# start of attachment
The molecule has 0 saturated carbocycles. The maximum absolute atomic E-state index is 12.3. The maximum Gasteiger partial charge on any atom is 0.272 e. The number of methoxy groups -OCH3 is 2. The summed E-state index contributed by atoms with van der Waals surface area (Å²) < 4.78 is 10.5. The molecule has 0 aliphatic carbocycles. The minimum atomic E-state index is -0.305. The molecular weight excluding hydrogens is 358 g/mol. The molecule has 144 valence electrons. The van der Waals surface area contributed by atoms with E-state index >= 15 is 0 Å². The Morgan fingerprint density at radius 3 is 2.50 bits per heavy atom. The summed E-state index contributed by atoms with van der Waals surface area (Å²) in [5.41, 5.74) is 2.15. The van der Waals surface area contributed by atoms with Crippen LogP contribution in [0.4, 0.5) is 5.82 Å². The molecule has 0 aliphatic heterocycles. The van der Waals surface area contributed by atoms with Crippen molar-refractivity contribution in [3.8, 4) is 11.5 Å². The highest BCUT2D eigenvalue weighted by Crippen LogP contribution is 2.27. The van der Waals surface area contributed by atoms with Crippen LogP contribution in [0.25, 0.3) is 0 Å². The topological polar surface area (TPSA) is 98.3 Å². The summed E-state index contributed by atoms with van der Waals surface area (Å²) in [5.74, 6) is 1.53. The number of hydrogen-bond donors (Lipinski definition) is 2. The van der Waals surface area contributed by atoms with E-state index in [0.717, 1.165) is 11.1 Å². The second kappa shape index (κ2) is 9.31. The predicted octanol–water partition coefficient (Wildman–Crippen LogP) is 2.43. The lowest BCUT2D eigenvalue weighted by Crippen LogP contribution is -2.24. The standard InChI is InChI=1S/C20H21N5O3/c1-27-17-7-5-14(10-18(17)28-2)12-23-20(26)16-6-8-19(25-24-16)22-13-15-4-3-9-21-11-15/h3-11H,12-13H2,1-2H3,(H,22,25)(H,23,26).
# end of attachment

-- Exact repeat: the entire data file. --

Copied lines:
The molecule has 0 saturated carbocycles. The maximum absolute atomic E-state index is 12.3. The maximum Gasteiger partial charge on any atom is 0.272 e. The number of methoxy groups -OCH3 is 2. The summed E-state index contributed by atoms with van der Waals surface area (Å²) < 4.78 is 10.5. The molecule has 0 aliphatic carbocycles. The minimum atomic E-state index is -0.305. The molecular weight excluding hydrogens is 358 g/mol. The molecule has 144 valence electrons. The van der Waals surface area contributed by atoms with E-state index >= 15 is 0 Å². The Morgan fingerprint density at radius 3 is 2.50 bits per heavy atom. The summed E-state index contributed by atoms with van der Waals surface area (Å²) in [5.41, 5.74) is 2.15. The van der Waals surface area contributed by atoms with Crippen LogP contribution in [0.4, 0.5) is 5.82 Å². The molecule has 0 aliphatic heterocycles. The van der Waals surface area contributed by atoms with Crippen molar-refractivity contribution in [3.8, 4) is 11.5 Å². The highest BCUT2D eigenvalue weighted by Crippen LogP contribution is 2.27. The van der Waals surface area contributed by atoms with Crippen LogP contribution in [0.25, 0.3) is 0 Å². The topological polar surface area (TPSA) is 98.3 Å². The summed E-state index contributed by atoms with van der Waals surface area (Å²) in [5.74, 6) is 1.53. The number of hydrogen-bond donors (Lipinski definition) is 2. The van der Waals surface area contributed by atoms with E-state index in [0.717, 1.165) is 11.1 Å². The second kappa shape index (κ2) is 9.31. The predicted octanol–water partition coefficient (Wildman–Crippen LogP) is 2.43. The lowest BCUT2D eigenvalue weighted by Crippen LogP contribution is -2.24. The standard InChI is InChI=1S/C20H21N5O3/c1-27-17-7-5-14(10-18(17)28-2)12-23-20(26)16-6-8-19(25-24-16)22-13-15-4-3-9-21-11-15/h3-11H,12-13H2,1-2H3,(H,22,25)(H,23,26).